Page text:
https://en.wikipedia.org/wiki/Slavery_in_Japan

  7. The Philippines is maybe 200 years behind Japan in almost every area, mentality, technology, unity/cooperation, discipline/order, military strength, and even language (vocabulary of the vernacular).

    PH should not boast about growth rate so much. It’s like telling the whole world we got 3 steps forward compared with Japan moving only 1 step, when Japan is already miles away ahead of us.

    1. 200? When I’m in the Philippines, I feel like I’m living in the 16th century. Corruption, feudal politics, fanatical religiosity, widespread ignorance and superstition, filth, poverty and human degradation … just like in the history books 🙂

    2. I sensed someone would disagree on “200 years”.

      I guess Pinoys should start dressing like Medieval knights then, or the guys in Mad Max.

      yup – PH would be a good setting for a movie for warhammer; they could hire legions of squatters – give them some employment.

  8. When the Tagalogs stops their insecurities against the Bisaya and other people from the provinces, and when the probinsyanos stops looking up at people from Metro Manila and putting them in pedestals, and when the ordinary people stops listening and trusting in the lies of their political leaders, the Philippines may still have a chance.

  9. Question, did Japan unite together before or after its country and people were almost erased from the face of the earth? Japan has been destroyed many times by the Japanese themselves and by two nuclear bombs that the USA dropped on the country. The country’s pride has cost it dearly to even have to sign an agreement at the end of the World War 2 that gave the country basically to the USA. I believe the Philippines decided that being part of the USA was not a good decision a long time ago. At least the people here had the freedom to decide. Remember this when thinking about some false nation of pride.

    1. Freedom this, Freedom that. It’s because of this that Filipinos justify their loose cannon and reckless behavior over the decades.Take note, that most prosperous nations and cultures had removed a few personal liberties. You can’t have your cake and eat it too.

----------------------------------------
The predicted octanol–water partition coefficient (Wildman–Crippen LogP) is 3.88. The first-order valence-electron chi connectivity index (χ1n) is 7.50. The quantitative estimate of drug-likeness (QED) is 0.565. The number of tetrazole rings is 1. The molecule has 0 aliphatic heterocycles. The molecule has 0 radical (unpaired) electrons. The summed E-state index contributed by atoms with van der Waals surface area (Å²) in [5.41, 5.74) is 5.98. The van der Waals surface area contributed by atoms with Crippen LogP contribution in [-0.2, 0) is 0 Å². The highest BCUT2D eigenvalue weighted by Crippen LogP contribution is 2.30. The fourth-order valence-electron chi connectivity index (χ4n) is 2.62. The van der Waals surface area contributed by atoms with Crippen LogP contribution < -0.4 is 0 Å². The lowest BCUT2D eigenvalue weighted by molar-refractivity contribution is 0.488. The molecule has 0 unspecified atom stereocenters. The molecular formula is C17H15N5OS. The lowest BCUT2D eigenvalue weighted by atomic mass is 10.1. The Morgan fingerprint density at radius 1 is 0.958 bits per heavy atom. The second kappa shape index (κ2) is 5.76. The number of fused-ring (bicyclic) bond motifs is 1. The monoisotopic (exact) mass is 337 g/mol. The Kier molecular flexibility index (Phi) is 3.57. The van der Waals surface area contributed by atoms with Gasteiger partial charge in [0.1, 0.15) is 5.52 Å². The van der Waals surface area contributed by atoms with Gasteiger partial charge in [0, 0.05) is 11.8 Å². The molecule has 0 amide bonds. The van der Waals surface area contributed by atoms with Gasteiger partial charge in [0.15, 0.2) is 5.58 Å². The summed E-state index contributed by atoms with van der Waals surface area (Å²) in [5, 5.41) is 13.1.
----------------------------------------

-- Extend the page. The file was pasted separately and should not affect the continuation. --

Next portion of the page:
10. Aquino and Abaya are lying thru their teeth, when they stated : “they can deliver the railway system by 2015.”

    Both are known liars, and both are incompetents. They don’t even have shame on themselves. Both of these people are thick skinned, like elephants.

  11. The disparity of cultures/mindsets…

    What do Pinoys tell each other before an exam?
    Ans: Good luck.

    What do Japanese tell each other before an exam?
    Ans: Ganbatte kudasai (Do your best!)

    1. PS: I encourage Filipinos/Filipinas to marry Japanese. It’s good for your children (the Jap mindset), plus you’ll help them in their ever dwindling population.

      Looks like their aging population is alarming already – the nation might collapse soon; they badly need foreign blood. S.O.S. – calling all Pinoys – your gift/talent of Multiplication is in high demand!

  12. Let’s compare:

    When a Japanese loses face or dishonored, he takes his own life by committing “harakiri” (suicide by disembowelment with a sharp sword).

    When a Filipino loses face or dishonored, he takes the life of the one(s) who is responsible by committing “salvage” (murdering through hired killers).

    In a sense, both the Japanese and Filipino do have a “deliver-or-die” ethics. The former is just more honorable than the latter.